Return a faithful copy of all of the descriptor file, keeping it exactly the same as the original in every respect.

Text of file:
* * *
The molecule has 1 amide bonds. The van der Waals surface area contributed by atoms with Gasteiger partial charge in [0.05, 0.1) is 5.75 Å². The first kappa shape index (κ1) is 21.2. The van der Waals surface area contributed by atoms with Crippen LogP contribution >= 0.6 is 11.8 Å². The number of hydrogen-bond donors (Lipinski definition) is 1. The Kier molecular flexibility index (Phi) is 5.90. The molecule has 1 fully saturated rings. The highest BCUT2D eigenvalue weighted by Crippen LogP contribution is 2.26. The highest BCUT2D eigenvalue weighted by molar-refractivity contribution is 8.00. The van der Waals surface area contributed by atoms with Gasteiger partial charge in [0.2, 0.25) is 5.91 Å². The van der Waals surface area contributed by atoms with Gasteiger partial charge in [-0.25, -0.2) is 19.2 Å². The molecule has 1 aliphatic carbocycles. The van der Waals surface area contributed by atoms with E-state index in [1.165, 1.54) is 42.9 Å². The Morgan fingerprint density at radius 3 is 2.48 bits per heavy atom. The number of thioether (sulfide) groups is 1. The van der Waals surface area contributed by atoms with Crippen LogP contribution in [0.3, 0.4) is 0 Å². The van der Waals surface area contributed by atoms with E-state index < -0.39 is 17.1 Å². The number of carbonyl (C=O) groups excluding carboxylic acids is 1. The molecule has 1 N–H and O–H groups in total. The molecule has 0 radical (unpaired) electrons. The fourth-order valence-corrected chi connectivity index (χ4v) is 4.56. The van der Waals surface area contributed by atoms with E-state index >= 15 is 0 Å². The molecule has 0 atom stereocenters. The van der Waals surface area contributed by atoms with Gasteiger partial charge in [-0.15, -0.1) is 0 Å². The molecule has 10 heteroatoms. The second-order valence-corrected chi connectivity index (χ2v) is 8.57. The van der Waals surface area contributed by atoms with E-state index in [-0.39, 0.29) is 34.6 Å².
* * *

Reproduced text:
The molecule has 1 amide bonds. The van der Waals surface area contributed by atoms with Gasteiger partial charge in [0.05, 0.1) is 5.75 Å². The first kappa shape index (κ1) is 21.2. The van der Waals surface area contributed by atoms with Crippen LogP contribution >= 0.6 is 11.8 Å². The number of hydrogen-bond donors (Lipinski definition) is 1. The Kier molecular flexibility index (Phi) is 5.90. The molecule has 1 fully saturated rings. The highest BCUT2D eigenvalue weighted by Crippen LogP contribution is 2.26. The highest BCUT2D eigenvalue weighted by molar-refractivity contribution is 8.00. The van der Waals surface area contributed by atoms with Gasteiger partial charge in [0.2, 0.25) is 5.91 Å². The van der Waals surface area contributed by atoms with Gasteiger partial charge in [-0.25, -0.2) is 19.2 Å². The molecule has 1 aliphatic carbocycles. The van der Waals surface area contributed by atoms with E-state index in [1.165, 1.54) is 42.9 Å². The Morgan fingerprint density at radius 3 is 2.48 bits per heavy atom. The number of thioether (sulfide) groups is 1. The van der Waals surface area contributed by atoms with Crippen LogP contribution in [0.3, 0.4) is 0 Å². The van der Waals surface area contributed by atoms with E-state index < -0.39 is 17.1 Å². The number of carbonyl (C=O) groups excluding carboxylic acids is 1. The molecule has 1 N–H and O–H groups in total. The molecule has 0 radical (unpaired) electrons. The fourth-order valence-corrected chi connectivity index (χ4v) is 4.56. The van der Waals surface area contributed by atoms with E-state index >= 15 is 0 Å². The molecule has 0 atom stereocenters. The van der Waals surface area contributed by atoms with Gasteiger partial charge in [-0.15, -0.1) is 0 Å². The molecule has 10 heteroatoms. The second-order valence-corrected chi connectivity index (χ2v) is 8.57. The van der Waals surface area contributed by atoms with E-state index in [-0.39, 0.29) is 34.6 Å².